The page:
The opportunity only came about as Honda wanted Pierre Gasly to race in the Japanese Super Formula, where he had the chance to clinch the title (but lost it as the race was called off), so Toro-Rosso were in need of a driver with enough superlicence points to race in F1. This meant that they had a choice between Sebastian Buemi, or Hartley. They went with Hartley.

When he made his debut in Austin, the rate of improvement throughout each session impressed the team, which partly lead to the axing of Kvyat and then Hartley being retained for the rest of the season.

Was the treatment of Kvyat fair?

Credit: Planet F1

Credit: Planet F1

In a word, no. I know that Kvyat hasn't got the largest fanbase out there, but he is still, or was at least a well respected driver and did not deserve to be thrown about by Red Bull in the way that he was. What I mean by this is that he was promoted to Red Bull so quickly for a reason: he was good. Sure, he was no Max Verstappen or Daniel Ricciardo, but he did a decent job and it seemed like Red Bull gave up on him when he was demoted back to Toro-Rosso.

Let's face it: if you were in his position with loads of pressure on you to perform at the highest level, being dropped and then brought back and generally having an uncertain future throughout pretty much the entire season, not to mention the endless pressure from the media, would not help in the process of improving your form.

2018 and beyond...

As the season progresses, it is looking more and more likely that Gasly and Hartley will be the driver line-up going into 2018, unless something serious happens in the final two races.

What do you think? Did Toro-Rosso handle the situation correctly?

Let me know in the comments, and make sure to vote in the poll below!

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Comments (11)

  • Was Kvyat being ditched correct?

    Most certainly yes, although he took over the crashtest dummie titel from Maldonado in style.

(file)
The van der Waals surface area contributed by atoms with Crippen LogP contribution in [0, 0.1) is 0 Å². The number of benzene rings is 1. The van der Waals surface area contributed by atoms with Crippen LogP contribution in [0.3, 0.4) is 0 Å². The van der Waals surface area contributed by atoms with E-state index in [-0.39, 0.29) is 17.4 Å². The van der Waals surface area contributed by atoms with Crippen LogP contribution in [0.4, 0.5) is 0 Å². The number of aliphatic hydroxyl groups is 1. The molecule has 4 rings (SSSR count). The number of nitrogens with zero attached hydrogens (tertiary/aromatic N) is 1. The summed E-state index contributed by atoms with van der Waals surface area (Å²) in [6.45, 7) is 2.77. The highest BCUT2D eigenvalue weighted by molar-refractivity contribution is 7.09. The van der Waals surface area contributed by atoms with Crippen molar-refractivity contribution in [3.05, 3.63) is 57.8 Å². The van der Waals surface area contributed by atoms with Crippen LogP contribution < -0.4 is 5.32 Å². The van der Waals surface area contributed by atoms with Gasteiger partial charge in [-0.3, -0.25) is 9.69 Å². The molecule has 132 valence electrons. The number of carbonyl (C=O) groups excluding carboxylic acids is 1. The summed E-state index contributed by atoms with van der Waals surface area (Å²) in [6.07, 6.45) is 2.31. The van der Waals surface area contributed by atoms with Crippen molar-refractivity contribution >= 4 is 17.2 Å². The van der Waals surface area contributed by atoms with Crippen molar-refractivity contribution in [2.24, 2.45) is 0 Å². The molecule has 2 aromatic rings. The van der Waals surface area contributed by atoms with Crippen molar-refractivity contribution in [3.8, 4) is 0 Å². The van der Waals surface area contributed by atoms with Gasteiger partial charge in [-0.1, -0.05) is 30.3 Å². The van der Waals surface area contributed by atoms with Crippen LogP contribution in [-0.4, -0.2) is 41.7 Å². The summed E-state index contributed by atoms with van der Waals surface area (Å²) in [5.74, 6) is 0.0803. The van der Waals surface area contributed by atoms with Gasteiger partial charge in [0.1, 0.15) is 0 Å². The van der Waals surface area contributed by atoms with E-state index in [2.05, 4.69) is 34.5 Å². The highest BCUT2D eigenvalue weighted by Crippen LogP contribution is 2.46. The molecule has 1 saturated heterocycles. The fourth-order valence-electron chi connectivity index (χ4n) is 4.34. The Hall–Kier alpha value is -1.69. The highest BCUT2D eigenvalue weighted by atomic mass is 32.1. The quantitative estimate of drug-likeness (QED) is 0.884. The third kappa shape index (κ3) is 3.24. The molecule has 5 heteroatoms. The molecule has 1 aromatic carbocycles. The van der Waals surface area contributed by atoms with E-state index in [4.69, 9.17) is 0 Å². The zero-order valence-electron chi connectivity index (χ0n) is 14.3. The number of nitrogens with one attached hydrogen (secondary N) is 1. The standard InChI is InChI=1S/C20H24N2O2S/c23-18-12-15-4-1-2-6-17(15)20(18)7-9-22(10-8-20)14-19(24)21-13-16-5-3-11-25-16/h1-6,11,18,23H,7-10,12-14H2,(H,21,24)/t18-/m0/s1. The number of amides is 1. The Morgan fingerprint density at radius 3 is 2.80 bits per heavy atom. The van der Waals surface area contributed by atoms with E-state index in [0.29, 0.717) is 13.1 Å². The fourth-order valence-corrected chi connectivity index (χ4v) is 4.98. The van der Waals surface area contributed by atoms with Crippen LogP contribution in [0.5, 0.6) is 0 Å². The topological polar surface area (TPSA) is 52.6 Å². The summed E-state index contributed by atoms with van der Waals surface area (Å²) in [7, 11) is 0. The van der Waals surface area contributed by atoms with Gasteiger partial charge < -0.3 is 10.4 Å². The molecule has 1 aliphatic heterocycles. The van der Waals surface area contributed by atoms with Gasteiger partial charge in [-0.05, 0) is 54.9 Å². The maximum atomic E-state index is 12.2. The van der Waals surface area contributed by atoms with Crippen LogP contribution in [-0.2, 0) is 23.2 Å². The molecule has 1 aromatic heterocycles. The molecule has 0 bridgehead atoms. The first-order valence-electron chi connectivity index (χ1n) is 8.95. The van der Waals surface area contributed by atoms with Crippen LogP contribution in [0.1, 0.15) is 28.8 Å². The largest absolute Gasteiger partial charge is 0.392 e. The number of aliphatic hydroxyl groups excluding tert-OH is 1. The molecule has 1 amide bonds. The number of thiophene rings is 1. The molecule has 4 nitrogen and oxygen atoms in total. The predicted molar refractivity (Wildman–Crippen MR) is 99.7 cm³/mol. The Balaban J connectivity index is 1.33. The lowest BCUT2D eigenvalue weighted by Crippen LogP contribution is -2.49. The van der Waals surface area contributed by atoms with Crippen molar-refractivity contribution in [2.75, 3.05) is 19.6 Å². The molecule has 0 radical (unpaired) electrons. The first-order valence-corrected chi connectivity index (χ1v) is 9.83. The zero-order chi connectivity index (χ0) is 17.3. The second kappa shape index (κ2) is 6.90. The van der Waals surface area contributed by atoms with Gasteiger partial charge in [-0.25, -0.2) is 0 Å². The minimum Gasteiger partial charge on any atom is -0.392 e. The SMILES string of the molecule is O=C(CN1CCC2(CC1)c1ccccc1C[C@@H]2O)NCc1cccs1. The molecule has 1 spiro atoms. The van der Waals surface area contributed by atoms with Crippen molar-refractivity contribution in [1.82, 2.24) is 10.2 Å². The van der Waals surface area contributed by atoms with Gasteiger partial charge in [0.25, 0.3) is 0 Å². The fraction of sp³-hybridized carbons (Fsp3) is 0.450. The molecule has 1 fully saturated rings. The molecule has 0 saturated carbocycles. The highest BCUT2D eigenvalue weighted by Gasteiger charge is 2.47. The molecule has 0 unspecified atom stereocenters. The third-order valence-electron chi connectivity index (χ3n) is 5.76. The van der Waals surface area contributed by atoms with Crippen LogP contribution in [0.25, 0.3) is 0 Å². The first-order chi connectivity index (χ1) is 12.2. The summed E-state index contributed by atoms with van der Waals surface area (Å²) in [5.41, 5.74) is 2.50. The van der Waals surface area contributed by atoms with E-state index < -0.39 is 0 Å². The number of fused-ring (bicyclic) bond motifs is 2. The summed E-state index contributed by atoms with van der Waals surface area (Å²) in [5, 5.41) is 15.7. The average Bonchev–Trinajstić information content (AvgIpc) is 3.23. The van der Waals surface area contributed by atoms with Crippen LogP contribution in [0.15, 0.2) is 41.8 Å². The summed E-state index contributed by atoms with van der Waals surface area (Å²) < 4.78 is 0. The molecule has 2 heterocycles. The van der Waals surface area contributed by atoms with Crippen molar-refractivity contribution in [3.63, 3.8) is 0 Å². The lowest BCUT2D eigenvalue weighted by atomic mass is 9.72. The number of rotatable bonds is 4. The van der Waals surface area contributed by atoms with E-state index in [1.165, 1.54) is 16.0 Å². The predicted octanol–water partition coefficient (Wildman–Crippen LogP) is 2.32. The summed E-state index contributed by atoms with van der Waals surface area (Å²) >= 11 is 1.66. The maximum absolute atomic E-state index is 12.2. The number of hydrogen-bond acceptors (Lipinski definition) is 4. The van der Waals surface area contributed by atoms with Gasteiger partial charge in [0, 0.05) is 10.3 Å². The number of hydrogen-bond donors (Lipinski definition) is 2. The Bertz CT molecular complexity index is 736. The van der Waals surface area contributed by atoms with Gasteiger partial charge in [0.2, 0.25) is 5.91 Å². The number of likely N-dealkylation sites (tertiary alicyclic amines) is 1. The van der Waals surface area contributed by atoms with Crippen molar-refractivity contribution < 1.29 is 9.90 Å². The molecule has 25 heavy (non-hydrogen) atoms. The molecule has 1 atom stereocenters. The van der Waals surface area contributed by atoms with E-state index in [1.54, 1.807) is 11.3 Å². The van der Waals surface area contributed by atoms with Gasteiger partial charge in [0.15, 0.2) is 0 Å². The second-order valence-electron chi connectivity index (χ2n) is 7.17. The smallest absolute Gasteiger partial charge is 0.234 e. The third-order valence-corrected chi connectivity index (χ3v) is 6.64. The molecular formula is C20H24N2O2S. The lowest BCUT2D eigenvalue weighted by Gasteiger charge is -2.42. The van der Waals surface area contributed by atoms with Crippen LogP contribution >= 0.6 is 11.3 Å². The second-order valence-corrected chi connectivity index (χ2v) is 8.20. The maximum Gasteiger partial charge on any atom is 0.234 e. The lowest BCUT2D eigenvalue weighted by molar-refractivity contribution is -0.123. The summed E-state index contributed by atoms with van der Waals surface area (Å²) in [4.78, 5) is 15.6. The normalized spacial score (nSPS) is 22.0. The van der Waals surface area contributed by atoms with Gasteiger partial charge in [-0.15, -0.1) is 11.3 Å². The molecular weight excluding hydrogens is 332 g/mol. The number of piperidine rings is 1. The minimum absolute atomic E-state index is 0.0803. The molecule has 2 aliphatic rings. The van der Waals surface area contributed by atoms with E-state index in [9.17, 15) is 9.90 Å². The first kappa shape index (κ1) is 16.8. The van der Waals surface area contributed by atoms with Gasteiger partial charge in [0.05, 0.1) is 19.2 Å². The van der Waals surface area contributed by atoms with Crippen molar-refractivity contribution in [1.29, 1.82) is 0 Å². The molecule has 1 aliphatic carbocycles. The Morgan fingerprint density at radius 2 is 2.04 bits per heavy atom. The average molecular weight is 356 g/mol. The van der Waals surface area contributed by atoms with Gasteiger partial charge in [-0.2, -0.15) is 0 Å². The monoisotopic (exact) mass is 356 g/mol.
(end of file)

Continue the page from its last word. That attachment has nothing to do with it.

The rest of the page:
2 years ago
    • Yes, I think that he deserved to be dropped, just not in the way that he was. I think it would have been better for him and the team if he was dropped once, instead of being brought back only to be dropped again.

        2 years ago
  • In a sport based on times and results, I believe the term is "if you ain't shitting then get off the pot"

      2 years ago
  • I don’t think Red Bull or Torro Rosso did it “the right way” but I also don’t think it was something out of the blue. Both teams would have been chatting to Kyvat throughout the seasons, but we on the outside just don’t hear/see all that.

    Having said that though, Kyvat did nothing to shower himself in glory over the past 2 years. He was consistently slower than both his team mates.

    At the pinnacle of any sport, if you aren’t good enough, you don’t usually get too many chances and it seems that he’s had at least 3 or 4.

      2 years ago
  • The fact Toro Rosso dropped for other drivers is fine. Players get cut from teams all the time, that’s sports. The way they cut him was awful.

      2 years ago
  • When was the last time a team finished the season having changed both drivers? Anyone?

      2 years ago
    • Caterham, Manor (formerly Marussia/Virgin) and HRT certainly changed their drivers around mid-season, but I think at least one of the original drivers always finished the season.

        2 years ago
    • Toyota 2004. They started the season with Cristiano da Matta and Olivier Panis, and ended the season with Ricardo Zonta and Jarno Trulli.

        2 years ago